Antibiotics for Sinusitis
Don't routinely prescribe antibiotics for acute mild-to-moderate sinusitis unless symptoms last for seven or more days OR symptoms worsen after initial clinical improvement. (Symptoms must include discolored nasal secretions AND facial or dental tenderness to percussion.)
Most sinusitis in the ambulatory setting is due to a viral infection that will resolve on its own. Despite consistent recommendations to the contrary, antibiotics are prescribed in over 80% of outpatient visits for acute sinusitis.
Sinusitis accounts for 16 million office visits and $5.8 billion in annual health care.
Sources: Center for Disease Control and Prevention (CDC), Cochrane, and Annals of Internal Medicine
Sinusitis is one of the most common diagnoses in primary care. Annually, it accounts for 15% to 20% of adult antibiotic prescriptions and costs more than $20 million in patient visits. Current recommendations strongly support not prescribing antibiotics within the first week of illness for mild to moderate sinusitis.(1) A meta-analysis published in 2012 in the Archives of Internal Medicine states that some randomized controlled trials showed that patients assigned to antibiotics had a 7% to 14% higher rate of improvement in symptoms.(2) However, these researchers concluded that the potential harms from use of antibiotics to manage sinusitis, including adverse effects (e.g., diarrhea), increased risk of antibiotic resistance, and cost, clearly outweigh the potential minor benefits.
A Cochrane review compiled data from 59 studies that involved the use of a variety of antibiotics to manage simple maxillary sinus infection in primary care settings.(3) Studies that compared antibiotics with placebo showed that, in most cases, symptoms improved within two weeks, regardless of whether the participant received an antibiotic or not. The review found that, in addition to patient-related adverse effects (e.g., skin rash, abdominal pain, vomiting), antibiotic use poses the risk of increased resistance to antibiotics among community-acquired pathogens.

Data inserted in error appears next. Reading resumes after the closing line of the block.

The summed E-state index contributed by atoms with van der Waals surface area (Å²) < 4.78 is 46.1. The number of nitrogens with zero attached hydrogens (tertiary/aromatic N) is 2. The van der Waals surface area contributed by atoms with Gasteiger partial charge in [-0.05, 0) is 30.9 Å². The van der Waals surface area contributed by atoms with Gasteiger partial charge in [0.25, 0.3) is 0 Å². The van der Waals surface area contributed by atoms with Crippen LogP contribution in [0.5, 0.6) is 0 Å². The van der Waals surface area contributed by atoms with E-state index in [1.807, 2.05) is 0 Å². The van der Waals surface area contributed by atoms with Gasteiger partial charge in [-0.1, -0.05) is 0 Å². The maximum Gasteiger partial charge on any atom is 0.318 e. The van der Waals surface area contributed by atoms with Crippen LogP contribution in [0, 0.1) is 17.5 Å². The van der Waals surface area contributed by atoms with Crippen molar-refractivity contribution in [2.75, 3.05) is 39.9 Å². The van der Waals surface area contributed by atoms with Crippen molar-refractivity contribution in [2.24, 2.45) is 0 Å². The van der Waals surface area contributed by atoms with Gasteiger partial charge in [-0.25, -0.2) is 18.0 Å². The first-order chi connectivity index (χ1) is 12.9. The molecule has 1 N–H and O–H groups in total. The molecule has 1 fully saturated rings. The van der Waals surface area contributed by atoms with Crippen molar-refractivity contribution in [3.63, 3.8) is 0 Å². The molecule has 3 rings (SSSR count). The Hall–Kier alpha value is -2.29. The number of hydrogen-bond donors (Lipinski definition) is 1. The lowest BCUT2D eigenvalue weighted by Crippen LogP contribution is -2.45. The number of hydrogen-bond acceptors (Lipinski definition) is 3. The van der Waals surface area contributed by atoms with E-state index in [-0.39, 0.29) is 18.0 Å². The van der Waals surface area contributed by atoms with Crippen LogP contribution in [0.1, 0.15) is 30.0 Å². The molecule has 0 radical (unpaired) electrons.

Key Communication Concepts
Watch the video as Dr. LeFevre talks with a patient who asks for antibiotics to treat her sinusitis.
- Provide Clear Recommendations
The majority of patients want information about their health, illness and decision options.
“The good news is that you will get better and we can treat the symptoms while your body fights the infection.”
“I would not use antibiotics as this is most likely a viral infection and antibiotics don’t help”
“I want to be sure that later, when we use antibiotics and they are needed, we don’t have any resistance issue.”
- Elicit Patient Beliefs/Questions
Understanding patients’ treatment goals and perspectives about their health during the visit will help improve patient satisfaction and can shorten visits.
Find out where the patient is coming from
“You look uncomfortable today?”
“I am sure you think this is like the other severe infection you had last time but most sinus infection do not require antibiotics and clear on their own.”
- Provide Empathy, Partnership Legitimation
Patients are more satisfied and are more likely to adhere to recommendations if they feel understood, supported, and a sense of partnership with their physicians.
Make it clear that you are on the patient’s side (provide empathy and partnership)
“I certainly understand that you want to get better and I want you to feel better.”
“I want to reassure you that your symptoms are very different from those of last time. If you don’t feel better with this treatment I want you to call me back.”
- Confirm Agreement/Overcome Barriers
Finding common ground and understanding patient perspective and barriers will help reach agreement and provide patient satisfaction and hopefully improve patient health outcomes.
“There are things we can do to help your symptoms to help you feel better. Let’s try this treatment and I expect that in the next several days you will feel better. If you develop any new symptoms like fever, rash or worsening pain you should call me. However, I expect like most people with this you will start to feel better with the treatment. If you don’t again you can call me and we can reconsider if you need the antibiotics.”
- Chow AW, Benninger MS, Brook I, et al. IDSA clinical practice guideline for acute bacterial rhinosinusitis in children and adults. Clinical Infectious Diseases; 2012:e1-e41.
- Smith SR, Montgomery LG, Williams JW Jr. Treatment of mild to moderate sinusitis. Arch Intern Med. 2012;172:510-513.
- Ahovuo-Saloranta A, Rautakorpi U-M, Borisenko OV, et al. Antibiotics for acute maxillary sinusitis. Cochrane Database Syst Rev. 2008;(2):CD000243. Available at http://summaries.cochrane.org/CD000243/antibiotics-for-acute-maxillary-sinusitis(summaries.cochrane.org). Accessed November 21, 2012.